VULPES VULPES
Suicide Romance

Suicide Romance

18 Sept – 14 October 2009

Chris Wraith, Ian Liddle, Matthew Brotherhood and Jack Duplock

The title Suicide Romance referred to the post punk band Suicide and the pop appropriation of romanticism. The artists all directly referenced imagery from various themes including popular culture, the figure and modernist abstraction. They are brought together for this exhibition because of a collective interest in the art of making.

Chris Wraith makes complex collaged reliefs that reference modernist abstraction but also have allusions to old school computer graphics. He uses the computer as a tool to outline compositions and designs. Though the actual construction of the pieces is done by hand.

Ian Liddle makes beautiful line drawings representing the skeletal structures of animals and the human form as well as collages made from magazines and paint. These collages have a trashy quality derived from a punk D.I.Y aesthetic combined with a strong understanding of the language of painting.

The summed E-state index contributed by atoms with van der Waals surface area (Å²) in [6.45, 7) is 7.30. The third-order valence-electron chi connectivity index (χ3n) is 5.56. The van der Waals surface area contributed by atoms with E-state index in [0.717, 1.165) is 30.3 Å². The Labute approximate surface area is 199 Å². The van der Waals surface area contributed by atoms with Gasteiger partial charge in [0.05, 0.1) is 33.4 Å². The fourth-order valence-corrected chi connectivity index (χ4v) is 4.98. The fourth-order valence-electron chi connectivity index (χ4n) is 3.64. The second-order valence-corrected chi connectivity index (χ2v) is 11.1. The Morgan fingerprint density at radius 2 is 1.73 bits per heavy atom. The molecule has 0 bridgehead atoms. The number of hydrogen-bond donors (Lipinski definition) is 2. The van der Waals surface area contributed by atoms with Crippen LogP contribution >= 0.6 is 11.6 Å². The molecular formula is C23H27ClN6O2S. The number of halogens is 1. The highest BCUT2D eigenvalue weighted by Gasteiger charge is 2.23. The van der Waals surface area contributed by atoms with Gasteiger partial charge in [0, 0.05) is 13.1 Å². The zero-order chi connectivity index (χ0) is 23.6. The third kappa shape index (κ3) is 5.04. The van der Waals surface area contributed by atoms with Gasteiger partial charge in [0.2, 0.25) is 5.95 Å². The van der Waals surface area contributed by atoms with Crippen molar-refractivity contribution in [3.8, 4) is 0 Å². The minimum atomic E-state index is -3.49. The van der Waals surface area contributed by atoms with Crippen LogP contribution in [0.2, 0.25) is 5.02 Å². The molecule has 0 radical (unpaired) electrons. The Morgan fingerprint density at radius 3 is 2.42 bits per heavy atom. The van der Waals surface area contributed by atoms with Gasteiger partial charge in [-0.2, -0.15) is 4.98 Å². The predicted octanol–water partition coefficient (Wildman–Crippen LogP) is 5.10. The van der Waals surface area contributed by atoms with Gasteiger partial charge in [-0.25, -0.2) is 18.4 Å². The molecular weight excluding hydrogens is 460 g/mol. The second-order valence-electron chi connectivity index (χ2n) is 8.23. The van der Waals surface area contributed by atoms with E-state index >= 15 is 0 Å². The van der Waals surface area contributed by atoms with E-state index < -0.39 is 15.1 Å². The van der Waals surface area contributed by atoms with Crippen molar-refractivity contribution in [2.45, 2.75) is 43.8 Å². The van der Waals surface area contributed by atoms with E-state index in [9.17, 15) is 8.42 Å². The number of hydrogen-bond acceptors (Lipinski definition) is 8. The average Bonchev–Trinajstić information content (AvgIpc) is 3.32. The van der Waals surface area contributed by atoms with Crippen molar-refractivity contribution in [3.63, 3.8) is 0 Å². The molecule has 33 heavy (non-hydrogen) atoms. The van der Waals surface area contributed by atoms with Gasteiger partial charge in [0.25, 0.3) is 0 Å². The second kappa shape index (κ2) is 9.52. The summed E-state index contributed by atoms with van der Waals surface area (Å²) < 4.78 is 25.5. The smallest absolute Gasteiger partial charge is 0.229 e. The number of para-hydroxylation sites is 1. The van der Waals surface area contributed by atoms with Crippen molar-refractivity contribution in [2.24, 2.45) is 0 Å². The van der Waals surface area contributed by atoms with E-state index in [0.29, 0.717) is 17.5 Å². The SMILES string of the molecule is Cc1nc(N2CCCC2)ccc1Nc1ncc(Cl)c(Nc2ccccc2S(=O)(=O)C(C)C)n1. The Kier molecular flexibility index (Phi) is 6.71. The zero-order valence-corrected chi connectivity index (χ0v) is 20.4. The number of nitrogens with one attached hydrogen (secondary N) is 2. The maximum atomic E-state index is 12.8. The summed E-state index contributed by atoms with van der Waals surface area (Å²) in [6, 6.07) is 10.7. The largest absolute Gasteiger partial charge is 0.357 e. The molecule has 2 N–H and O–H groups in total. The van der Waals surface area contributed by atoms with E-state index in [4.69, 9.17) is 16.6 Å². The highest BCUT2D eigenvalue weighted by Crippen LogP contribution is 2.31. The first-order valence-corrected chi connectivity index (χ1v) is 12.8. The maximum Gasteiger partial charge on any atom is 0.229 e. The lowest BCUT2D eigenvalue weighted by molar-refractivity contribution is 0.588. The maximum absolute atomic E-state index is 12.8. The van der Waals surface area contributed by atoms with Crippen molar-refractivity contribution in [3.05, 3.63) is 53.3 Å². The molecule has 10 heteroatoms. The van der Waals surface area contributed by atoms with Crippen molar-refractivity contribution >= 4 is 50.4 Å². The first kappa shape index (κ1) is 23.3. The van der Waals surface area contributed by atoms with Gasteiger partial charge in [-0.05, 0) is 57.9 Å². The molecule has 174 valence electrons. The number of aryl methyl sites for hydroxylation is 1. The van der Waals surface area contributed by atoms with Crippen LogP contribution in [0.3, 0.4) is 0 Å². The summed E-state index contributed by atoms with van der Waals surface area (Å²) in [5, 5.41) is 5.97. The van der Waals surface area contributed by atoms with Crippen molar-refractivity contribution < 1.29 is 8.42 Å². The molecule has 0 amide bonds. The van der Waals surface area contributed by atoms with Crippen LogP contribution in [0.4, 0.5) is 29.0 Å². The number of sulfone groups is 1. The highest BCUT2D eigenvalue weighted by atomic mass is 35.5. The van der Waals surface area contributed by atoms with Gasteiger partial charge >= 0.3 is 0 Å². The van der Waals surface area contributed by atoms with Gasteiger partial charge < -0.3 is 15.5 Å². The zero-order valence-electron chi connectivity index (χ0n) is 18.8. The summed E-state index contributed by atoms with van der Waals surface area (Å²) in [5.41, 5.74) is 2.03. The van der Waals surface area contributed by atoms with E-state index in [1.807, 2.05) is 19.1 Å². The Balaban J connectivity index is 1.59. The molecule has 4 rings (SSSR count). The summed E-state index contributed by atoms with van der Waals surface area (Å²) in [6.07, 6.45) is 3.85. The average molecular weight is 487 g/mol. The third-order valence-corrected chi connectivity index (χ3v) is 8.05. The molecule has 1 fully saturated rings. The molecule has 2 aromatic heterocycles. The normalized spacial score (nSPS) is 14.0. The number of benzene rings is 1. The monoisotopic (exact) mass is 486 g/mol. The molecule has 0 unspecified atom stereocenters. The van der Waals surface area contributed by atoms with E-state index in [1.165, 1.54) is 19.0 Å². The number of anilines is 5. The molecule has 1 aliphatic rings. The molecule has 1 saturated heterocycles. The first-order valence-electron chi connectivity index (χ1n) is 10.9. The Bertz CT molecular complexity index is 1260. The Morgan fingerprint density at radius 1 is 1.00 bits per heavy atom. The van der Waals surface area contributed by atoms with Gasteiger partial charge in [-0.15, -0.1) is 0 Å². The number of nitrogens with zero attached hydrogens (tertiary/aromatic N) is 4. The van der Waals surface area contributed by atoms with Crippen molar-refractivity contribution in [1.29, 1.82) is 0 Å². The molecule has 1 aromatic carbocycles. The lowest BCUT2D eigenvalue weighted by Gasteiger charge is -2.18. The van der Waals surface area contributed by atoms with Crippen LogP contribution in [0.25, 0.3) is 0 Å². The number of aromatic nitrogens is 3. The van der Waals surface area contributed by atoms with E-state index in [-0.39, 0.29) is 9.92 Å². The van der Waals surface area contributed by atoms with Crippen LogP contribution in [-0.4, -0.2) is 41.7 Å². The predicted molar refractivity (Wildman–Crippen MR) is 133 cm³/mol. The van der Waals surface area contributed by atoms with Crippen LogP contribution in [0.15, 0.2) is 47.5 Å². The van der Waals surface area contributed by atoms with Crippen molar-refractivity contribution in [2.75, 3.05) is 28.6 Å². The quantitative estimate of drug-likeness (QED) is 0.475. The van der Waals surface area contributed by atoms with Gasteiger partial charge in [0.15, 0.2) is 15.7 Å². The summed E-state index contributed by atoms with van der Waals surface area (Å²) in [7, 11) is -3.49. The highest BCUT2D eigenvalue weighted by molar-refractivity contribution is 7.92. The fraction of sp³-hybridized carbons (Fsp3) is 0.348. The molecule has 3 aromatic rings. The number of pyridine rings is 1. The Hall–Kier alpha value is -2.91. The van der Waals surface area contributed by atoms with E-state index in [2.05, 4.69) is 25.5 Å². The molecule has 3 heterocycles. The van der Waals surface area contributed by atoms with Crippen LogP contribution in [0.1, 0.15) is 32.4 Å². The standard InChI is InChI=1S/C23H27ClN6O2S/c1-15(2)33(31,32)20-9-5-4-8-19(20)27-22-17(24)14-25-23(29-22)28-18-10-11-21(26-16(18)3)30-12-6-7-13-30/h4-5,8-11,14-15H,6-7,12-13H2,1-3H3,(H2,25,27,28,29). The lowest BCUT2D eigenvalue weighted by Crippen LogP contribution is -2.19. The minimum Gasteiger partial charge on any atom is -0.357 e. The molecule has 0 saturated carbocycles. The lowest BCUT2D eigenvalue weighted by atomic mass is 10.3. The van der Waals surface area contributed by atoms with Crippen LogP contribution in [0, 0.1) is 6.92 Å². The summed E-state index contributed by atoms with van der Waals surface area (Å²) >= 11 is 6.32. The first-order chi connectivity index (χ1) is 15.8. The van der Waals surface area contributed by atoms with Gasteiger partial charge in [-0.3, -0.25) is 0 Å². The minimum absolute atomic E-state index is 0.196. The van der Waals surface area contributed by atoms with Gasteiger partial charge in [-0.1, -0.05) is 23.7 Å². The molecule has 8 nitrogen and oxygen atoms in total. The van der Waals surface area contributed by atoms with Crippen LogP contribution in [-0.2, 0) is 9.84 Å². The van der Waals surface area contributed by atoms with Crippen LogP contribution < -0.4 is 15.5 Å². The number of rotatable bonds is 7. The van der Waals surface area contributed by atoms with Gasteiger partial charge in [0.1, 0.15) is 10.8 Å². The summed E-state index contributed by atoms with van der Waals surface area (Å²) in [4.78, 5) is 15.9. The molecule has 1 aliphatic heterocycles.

Matthew Brotherhoods work references the language and imagery of popular culture to create drawings and sculptures that have an underlying humour. Brotherhood combines, what he describes as, sad images and comic devices from common culture with his own personal experience and emotions.  Interested in the comic emotions left after the original meaning has become deflated, Brotherhood re-draws imagery that has been over-used or derivative, often from drug, rave and rock culture, ‘it is much closer to real life when you know that something is missing’.

Jack Duplocks work nestles between graphic art and pure painting, between skate punk graffiti and high art. Polar opposites are also key to his references from an obsession with pastoral landscapes, which are littered with hints to rock concerts, transformer toys, heavy metal style occultism and sexual rituals. These motifs are often drawn by pencil on paper cut-outs and inserted into the painted landscape, emphasising the use of assemblage and conscious cultural layering. At the same time the cut-outs are often glued onto the surface with glitterglue, emphasising an awkward and purposefully handmade style. Duplock employs the faux naïve use of materials in contrast with the sophisticated classical composition of his paintings.